Soft lithography fabrication of index-matched microfluidic devices for reducing artifacts in fluorescence and quantitative phase imaging

  • Diane N. H. Kim
  • Kevin T. Kim
  • Carolyn Kim
  • Michael A. Teitell
  • Thomas A. ZangleEmail author
Research Paper


Microfluidic devices are widely used for biomedical applications based on microscopy or other optical detection methods. However, the materials commonly used for microfabrication typically have a high refractive index relative to water, which can create artifacts at device edges and limit applicability to applications requiring high-precision imaging or morphological feature detection. Here we present a soft lithography method to fabricate microfluidic devices out of MY133-V2000, a UV-curable, fluorinated polymer with low refractive index that is close to that of water (n = 1.33). The primary challenge in the use of this material (and fluorinated materials in general) is the low adhesion of the fluorinated material; we present several alternative fabrication methods we have tested to improve inter-layer adhesion. The close match between the refractive index of this material and aqueous solutions commonly used in biomedical applications enables fluorescence imaging at microchannel or other microfabricated edges without distortion. The close match in refractive index also enables quantitative phase microscopy imaging across the full width of microchannels without error-inducing artifacts for measurement of cell biomass. Overall, our results demonstrate the utility of low-refractive index microfluidics for biological applications requiring high-precision optical imaging.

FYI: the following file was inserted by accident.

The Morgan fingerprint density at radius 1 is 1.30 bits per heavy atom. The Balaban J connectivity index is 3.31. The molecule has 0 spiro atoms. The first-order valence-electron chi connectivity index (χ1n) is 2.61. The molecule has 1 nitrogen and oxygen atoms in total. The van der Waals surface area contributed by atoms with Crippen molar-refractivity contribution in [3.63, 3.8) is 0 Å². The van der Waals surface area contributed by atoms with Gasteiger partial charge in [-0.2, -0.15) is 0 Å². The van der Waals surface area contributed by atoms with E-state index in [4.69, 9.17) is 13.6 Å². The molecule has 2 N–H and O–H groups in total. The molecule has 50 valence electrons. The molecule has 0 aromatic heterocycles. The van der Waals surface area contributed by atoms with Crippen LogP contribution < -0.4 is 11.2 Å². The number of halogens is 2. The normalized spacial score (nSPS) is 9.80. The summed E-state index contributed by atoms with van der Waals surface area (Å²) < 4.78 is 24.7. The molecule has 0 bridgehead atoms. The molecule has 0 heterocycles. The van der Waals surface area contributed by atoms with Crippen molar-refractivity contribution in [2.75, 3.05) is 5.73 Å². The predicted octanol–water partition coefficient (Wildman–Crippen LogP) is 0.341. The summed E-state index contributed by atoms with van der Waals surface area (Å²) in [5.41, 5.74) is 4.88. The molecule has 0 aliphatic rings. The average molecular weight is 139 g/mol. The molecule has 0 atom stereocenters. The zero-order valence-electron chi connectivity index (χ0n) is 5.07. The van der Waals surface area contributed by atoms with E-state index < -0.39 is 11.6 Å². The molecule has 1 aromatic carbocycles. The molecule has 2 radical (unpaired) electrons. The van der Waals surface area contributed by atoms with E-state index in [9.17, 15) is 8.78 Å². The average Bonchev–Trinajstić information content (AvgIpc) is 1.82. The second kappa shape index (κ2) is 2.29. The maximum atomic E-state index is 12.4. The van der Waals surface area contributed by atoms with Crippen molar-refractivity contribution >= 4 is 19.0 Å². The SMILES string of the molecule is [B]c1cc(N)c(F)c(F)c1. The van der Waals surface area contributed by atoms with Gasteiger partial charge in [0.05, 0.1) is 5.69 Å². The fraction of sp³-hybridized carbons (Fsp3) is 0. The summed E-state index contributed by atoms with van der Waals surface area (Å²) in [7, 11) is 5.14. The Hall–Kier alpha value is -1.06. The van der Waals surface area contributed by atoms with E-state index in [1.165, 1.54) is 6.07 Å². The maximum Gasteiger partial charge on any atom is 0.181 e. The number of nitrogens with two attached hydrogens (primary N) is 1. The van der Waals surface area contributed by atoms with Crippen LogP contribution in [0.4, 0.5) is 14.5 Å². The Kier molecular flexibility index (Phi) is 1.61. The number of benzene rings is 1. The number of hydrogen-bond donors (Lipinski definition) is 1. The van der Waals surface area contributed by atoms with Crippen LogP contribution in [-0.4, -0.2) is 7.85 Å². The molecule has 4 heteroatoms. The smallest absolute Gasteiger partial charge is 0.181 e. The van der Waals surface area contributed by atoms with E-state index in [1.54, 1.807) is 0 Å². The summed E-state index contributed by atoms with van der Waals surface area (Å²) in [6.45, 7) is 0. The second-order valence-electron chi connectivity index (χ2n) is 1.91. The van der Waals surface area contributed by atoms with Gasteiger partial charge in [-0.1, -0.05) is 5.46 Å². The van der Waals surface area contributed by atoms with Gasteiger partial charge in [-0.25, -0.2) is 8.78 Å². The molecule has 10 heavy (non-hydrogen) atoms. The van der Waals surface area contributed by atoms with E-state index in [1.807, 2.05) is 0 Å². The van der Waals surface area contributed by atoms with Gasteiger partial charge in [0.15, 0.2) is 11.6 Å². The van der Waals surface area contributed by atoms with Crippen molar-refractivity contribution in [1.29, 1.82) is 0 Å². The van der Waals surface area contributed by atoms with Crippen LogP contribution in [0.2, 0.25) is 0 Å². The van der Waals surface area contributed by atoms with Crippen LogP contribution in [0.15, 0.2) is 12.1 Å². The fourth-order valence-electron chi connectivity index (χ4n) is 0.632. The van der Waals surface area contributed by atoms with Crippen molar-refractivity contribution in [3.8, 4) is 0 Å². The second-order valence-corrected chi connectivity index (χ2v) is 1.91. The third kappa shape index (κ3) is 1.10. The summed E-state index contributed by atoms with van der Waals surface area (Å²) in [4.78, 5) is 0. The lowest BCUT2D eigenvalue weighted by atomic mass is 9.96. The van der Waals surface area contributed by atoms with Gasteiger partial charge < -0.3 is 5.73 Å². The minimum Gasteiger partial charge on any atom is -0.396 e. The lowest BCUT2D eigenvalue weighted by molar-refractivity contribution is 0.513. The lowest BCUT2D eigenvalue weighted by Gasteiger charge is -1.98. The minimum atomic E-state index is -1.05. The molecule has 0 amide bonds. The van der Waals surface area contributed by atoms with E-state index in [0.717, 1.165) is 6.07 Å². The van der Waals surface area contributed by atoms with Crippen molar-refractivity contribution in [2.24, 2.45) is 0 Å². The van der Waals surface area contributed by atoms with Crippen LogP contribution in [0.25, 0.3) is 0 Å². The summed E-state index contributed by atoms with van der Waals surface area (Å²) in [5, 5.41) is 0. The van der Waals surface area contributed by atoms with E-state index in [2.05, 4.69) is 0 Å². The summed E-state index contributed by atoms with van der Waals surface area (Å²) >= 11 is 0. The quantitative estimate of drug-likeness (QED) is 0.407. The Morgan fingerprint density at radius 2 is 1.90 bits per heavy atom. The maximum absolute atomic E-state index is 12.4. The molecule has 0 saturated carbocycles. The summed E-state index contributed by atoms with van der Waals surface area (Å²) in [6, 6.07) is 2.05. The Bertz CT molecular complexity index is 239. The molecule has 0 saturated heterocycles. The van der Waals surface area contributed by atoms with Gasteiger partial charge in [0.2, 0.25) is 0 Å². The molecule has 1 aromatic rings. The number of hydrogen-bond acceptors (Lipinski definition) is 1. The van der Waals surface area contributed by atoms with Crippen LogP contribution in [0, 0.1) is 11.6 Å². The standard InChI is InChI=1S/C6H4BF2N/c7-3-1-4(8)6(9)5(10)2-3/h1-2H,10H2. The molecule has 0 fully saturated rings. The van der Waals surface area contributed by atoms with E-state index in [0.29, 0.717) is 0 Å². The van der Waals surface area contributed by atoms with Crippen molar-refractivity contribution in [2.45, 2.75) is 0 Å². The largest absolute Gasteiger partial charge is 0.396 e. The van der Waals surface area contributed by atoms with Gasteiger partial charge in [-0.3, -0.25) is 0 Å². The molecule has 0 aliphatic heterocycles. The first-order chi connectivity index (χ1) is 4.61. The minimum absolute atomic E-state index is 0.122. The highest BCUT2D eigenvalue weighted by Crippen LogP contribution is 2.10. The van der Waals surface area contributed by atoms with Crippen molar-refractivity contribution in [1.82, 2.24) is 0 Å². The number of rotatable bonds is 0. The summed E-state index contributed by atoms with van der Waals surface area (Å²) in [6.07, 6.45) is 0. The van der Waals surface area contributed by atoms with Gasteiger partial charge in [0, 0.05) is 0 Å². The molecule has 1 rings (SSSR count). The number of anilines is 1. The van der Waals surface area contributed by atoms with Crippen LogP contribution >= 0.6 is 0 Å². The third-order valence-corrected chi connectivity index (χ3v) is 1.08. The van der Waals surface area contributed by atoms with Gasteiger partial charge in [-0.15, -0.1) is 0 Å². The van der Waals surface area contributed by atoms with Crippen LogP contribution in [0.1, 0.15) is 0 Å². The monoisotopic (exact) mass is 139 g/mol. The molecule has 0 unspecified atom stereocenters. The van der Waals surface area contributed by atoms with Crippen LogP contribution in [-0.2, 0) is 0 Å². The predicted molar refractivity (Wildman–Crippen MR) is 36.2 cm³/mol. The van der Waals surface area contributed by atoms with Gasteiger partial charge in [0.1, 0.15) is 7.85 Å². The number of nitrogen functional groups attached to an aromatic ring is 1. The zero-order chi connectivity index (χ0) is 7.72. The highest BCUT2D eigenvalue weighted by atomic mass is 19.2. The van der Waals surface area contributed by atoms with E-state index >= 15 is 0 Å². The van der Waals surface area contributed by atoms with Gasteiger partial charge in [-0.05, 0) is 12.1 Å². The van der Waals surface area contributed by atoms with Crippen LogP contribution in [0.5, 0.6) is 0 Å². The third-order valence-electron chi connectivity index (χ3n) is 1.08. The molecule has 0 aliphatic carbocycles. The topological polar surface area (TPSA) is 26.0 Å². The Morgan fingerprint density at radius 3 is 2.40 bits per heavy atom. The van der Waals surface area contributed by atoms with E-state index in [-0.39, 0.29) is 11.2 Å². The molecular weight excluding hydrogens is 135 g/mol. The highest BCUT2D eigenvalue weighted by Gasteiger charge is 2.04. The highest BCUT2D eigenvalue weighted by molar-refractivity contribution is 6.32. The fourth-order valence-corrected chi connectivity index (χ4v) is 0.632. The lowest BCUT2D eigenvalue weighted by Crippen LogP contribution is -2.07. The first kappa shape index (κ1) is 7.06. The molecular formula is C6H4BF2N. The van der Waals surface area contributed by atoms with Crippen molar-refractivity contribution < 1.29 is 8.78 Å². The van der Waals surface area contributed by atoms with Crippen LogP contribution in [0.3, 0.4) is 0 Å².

Microfluidic device Microfabrication Refractive index Fluorescence imaging Quantitative phase imaging 



The authors would like to thank Yu-Chun Kung (NantWorks) for assistance in microfabrication and Dr. Ribas’s laboratory (UCLA) for providing cell lines. Mask and primary SU-8 mold fabrication was performed in the UCLA California NanoSystems Institute’s Integrated Systems Nanofabrication Cleanroom with the assistance of cleanroom staff. This work was supported by the UCLA Jonsson Comprehensive Cancer Center, the Broad Stem Cell Research Center at UCLA, and the National Institutes of Health (K25CA157940). This material is based upon work supported by the National Science Foundation Graduate Research Fellowship Program under Grant No. 114408.


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© Springer-Verlag GmbH Germany, part of Springer Nature 2017

Authors and Affiliations

  1. 1.Department of BioengineeringUniversity of California, Los Angeles (UCLA)Los AngelesUSA
  2. 2.Department of NeuroscienceUCLALos AngelesUSA
  3. 3.Department of Pathology and Laboratory Medicine, David Geffen School of Medicine, Broad Stem Cell Research Center, California Nanosystems Institute, and Molecular Biology InstituteUCLALos AngelesUSA
  4. 4.Department of Chemical Engineering and Huntsman Cancer InstituteUniversity of UtahSalt Lake CityUSA

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